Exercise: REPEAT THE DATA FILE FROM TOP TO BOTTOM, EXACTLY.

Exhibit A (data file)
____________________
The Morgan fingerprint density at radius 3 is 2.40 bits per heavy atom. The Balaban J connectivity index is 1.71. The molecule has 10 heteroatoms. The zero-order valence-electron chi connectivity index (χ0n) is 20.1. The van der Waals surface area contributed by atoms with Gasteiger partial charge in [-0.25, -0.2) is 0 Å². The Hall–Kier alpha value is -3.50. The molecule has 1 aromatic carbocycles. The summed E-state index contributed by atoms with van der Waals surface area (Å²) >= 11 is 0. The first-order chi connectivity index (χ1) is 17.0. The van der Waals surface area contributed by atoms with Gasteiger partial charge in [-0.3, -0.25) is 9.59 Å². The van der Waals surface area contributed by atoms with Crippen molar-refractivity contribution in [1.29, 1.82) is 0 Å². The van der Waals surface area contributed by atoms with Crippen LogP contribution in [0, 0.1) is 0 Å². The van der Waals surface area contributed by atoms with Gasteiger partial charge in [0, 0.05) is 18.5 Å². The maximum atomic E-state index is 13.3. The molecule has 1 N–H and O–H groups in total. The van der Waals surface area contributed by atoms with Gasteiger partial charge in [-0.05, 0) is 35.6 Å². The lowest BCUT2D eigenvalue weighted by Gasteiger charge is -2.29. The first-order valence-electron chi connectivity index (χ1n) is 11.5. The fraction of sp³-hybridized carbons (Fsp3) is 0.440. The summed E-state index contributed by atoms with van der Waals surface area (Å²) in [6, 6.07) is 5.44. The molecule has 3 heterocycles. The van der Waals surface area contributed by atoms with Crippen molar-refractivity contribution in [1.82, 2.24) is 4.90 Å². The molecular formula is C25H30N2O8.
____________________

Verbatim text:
The Morgan fingerprint density at radius 3 is 2.40 bits per heavy atom. The Balaban J connectivity index is 1.71. The molecule has 10 heteroatoms. The zero-order valence-electron chi connectivity index (χ0n) is 20.1. The van der Waals surface area contributed by atoms with Gasteiger partial charge in [-0.25, -0.2) is 0 Å². The Hall–Kier alpha value is -3.50. The molecule has 1 aromatic carbocycles. The summed E-state index contributed by atoms with van der Waals surface area (Å²) >= 11 is 0. The first-order chi connectivity index (χ1) is 17.0. The van der Waals surface area contributed by atoms with Gasteiger partial charge in [-0.3, -0.25) is 9.59 Å². The van der Waals surface area contributed by atoms with Crippen molar-refractivity contribution in [1.29, 1.82) is 0 Å². The van der Waals surface area contributed by atoms with Crippen LogP contribution in [0, 0.1) is 0 Å². The van der Waals surface area contributed by atoms with Gasteiger partial charge in [0, 0.05) is 18.5 Å². The maximum atomic E-state index is 13.3. The molecule has 1 N–H and O–H groups in total. The van der Waals surface area contributed by atoms with Gasteiger partial charge in [-0.05, 0) is 35.6 Å². The lowest BCUT2D eigenvalue weighted by Gasteiger charge is -2.29. The first-order valence-electron chi connectivity index (χ1n) is 11.5. The fraction of sp³-hybridized carbons (Fsp3) is 0.440. The summed E-state index contributed by atoms with van der Waals surface area (Å²) in [6, 6.07) is 5.44. The molecule has 3 heterocycles. The van der Waals surface area contributed by atoms with Crippen molar-refractivity contribution in [1.82, 2.24) is 4.90 Å². The molecular formula is C25H30N2O8.